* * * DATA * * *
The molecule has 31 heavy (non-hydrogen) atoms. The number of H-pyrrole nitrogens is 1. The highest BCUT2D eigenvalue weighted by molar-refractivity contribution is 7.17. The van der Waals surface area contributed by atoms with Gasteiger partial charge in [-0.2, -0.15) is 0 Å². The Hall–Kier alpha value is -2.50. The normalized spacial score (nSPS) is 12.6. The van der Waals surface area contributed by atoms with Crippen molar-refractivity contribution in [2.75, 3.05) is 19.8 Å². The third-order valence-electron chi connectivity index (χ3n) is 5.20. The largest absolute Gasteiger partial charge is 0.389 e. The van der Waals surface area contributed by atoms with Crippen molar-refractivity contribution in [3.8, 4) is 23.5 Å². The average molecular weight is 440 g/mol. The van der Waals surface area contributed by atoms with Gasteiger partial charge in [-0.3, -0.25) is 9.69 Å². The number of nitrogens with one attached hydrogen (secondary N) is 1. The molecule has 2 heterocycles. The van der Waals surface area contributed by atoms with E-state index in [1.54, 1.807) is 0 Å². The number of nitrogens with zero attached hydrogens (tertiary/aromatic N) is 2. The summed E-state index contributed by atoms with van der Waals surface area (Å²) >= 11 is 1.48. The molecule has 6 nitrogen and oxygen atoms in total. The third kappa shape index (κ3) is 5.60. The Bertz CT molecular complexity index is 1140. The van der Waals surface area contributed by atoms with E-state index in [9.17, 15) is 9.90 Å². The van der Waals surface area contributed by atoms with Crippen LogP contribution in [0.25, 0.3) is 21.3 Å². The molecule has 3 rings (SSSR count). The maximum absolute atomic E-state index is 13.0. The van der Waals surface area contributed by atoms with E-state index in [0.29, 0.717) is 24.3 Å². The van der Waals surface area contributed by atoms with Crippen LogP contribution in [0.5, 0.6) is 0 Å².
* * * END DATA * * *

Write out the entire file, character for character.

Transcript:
The molecule has 31 heavy (non-hydrogen) atoms. The number of H-pyrrole nitrogens is 1. The highest BCUT2D eigenvalue weighted by molar-refractivity contribution is 7.17. The van der Waals surface area contributed by atoms with Gasteiger partial charge in [-0.2, -0.15) is 0 Å². The Hall–Kier alpha value is -2.50. The normalized spacial score (nSPS) is 12.6. The van der Waals surface area contributed by atoms with Crippen molar-refractivity contribution in [2.75, 3.05) is 19.8 Å². The third-order valence-electron chi connectivity index (χ3n) is 5.20. The largest absolute Gasteiger partial charge is 0.389 e. The van der Waals surface area contributed by atoms with Crippen molar-refractivity contribution in [3.8, 4) is 23.5 Å². The average molecular weight is 440 g/mol. The van der Waals surface area contributed by atoms with Gasteiger partial charge in [-0.3, -0.25) is 9.69 Å². The number of nitrogens with one attached hydrogen (secondary N) is 1. The molecule has 2 heterocycles. The van der Waals surface area contributed by atoms with E-state index in [1.54, 1.807) is 0 Å². The number of nitrogens with zero attached hydrogens (tertiary/aromatic N) is 2. The summed E-state index contributed by atoms with van der Waals surface area (Å²) >= 11 is 1.48. The molecule has 6 nitrogen and oxygen atoms in total. The third kappa shape index (κ3) is 5.60. The Bertz CT molecular complexity index is 1140. The van der Waals surface area contributed by atoms with E-state index in [9.17, 15) is 9.90 Å². The van der Waals surface area contributed by atoms with Crippen LogP contribution in [0.25, 0.3) is 21.3 Å². The molecule has 3 rings (SSSR count). The maximum absolute atomic E-state index is 13.0. The van der Waals surface area contributed by atoms with E-state index in [0.29, 0.717) is 24.3 Å². The van der Waals surface area contributed by atoms with Crippen LogP contribution in [0.5, 0.6) is 0 Å².